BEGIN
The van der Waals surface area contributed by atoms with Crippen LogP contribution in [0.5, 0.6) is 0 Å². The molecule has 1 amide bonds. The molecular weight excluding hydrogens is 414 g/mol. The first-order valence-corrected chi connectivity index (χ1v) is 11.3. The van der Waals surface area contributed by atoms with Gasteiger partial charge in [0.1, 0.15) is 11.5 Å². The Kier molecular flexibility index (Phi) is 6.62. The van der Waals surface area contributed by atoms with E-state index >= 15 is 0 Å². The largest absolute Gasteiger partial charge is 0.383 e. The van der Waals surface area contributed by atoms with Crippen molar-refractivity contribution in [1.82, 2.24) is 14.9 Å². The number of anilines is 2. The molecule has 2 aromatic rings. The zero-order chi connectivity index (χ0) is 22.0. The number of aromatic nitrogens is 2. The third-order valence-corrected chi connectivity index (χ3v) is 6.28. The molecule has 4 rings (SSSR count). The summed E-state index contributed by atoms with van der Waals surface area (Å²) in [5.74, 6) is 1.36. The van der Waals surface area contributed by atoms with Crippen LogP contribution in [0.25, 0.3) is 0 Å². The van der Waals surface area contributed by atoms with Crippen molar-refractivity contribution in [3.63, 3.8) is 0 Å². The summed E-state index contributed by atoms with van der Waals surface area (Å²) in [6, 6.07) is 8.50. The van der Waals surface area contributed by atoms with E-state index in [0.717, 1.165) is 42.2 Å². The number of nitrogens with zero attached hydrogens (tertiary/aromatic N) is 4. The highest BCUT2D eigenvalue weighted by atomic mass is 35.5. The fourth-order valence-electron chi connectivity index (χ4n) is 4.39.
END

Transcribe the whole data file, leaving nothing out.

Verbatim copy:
The van der Waals surface area contributed by atoms with Crippen LogP contribution in [0.5, 0.6) is 0 Å². The molecule has 1 amide bonds. The molecular weight excluding hydrogens is 414 g/mol. The first-order valence-corrected chi connectivity index (χ1v) is 11.3. The van der Waals surface area contributed by atoms with Gasteiger partial charge in [0.1, 0.15) is 11.5 Å². The Kier molecular flexibility index (Phi) is 6.62. The van der Waals surface area contributed by atoms with E-state index >= 15 is 0 Å². The largest absolute Gasteiger partial charge is 0.383 e. The van der Waals surface area contributed by atoms with Crippen molar-refractivity contribution in [1.82, 2.24) is 14.9 Å². The number of anilines is 2. The molecule has 2 aromatic rings. The zero-order chi connectivity index (χ0) is 22.0. The number of aromatic nitrogens is 2. The third-order valence-corrected chi connectivity index (χ3v) is 6.28. The molecule has 4 rings (SSSR count). The summed E-state index contributed by atoms with van der Waals surface area (Å²) in [5.74, 6) is 1.36. The van der Waals surface area contributed by atoms with Crippen LogP contribution in [0.25, 0.3) is 0 Å². The van der Waals surface area contributed by atoms with Crippen molar-refractivity contribution in [3.63, 3.8) is 0 Å². The summed E-state index contributed by atoms with van der Waals surface area (Å²) in [6, 6.07) is 8.50. The van der Waals surface area contributed by atoms with E-state index in [0.717, 1.165) is 42.2 Å². The number of nitrogens with zero attached hydrogens (tertiary/aromatic N) is 4. The highest BCUT2D eigenvalue weighted by atomic mass is 35.5. The fourth-order valence-electron chi connectivity index (χ4n) is 4.39.